1. The obstruction of justice, 1981. As Trump was trying to get into the Atlantic City casino boom, he blew the cover of a confidential FBI informant named Daniel Sullivan, a mob-connected "labor consultant" Trump had hired to liaison with construction unions. "New York was so totally corrupt and so controlled by the mob in the '80s that in order to be a successful businessman, you had to have some way to work that world," Walter Stowe, one of Sullivan's FBI handlers, told the Washington Post last year.

2. The Empty Box, 1986. In the 1980s it was a common practice to avoid state sales tax: You walk into the store and buy something expensive, like jewelry. To avoid the tax, in collusion with the merchant, you direct that an empty box be shipped to an out-of-state address. Many, many merchants engaged in this shabby scam, which gave them a competitive advantage over honest retailers; many were caught. Trump was a regular at Bulgari, a jewelry store on Fifth Avenue. Like other rich, famous people (Henry Kissinger, Mary Tyler Moore, Frank Sinatra), Trump partook of the empty box discount, skipping the state sales tax on some $65,000 worth of purchases. Once pinched, in 1986, he testified against the retailer, avoiding a prosecution that would have jeopardized his New Jersey casino license.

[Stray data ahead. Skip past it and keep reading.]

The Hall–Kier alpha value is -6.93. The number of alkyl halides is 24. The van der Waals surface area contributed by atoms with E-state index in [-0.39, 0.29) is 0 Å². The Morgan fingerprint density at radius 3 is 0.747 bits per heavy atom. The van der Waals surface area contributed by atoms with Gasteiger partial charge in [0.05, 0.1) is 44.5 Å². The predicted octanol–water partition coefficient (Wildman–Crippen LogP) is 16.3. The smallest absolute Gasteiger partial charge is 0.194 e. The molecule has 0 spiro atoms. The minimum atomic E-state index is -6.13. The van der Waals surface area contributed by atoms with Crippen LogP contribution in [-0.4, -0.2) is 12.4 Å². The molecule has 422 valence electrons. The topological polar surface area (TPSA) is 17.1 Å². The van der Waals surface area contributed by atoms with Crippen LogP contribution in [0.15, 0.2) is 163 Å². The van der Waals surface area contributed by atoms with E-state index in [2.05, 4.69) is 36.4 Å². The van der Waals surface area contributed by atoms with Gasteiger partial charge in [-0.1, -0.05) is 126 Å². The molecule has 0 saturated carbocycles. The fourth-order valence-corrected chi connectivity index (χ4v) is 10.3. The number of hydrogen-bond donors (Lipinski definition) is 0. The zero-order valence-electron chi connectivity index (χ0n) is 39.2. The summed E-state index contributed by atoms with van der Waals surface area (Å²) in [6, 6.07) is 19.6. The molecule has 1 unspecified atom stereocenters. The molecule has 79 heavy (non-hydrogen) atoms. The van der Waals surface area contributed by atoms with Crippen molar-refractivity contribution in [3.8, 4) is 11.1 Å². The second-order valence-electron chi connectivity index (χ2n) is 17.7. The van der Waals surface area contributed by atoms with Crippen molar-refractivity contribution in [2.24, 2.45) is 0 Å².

3. The briefcase full of cash, 1988. Donald Trump personally sold two units in Trump Tower to Robert Hopkins, the mob-connected head of New York's largest gambling ring. As the late Wayne Barrett of The Village Voice told the story, Hopkins, who had no verifiable legitimate income or assets, showed up at the closing with a briefcase full of $200,000, which he counted at the table. To complete the purchase, he got a loan from a New Jersey bank that did business with Trump's casino. Trump summoned a limousine to ferry the cash to that bank.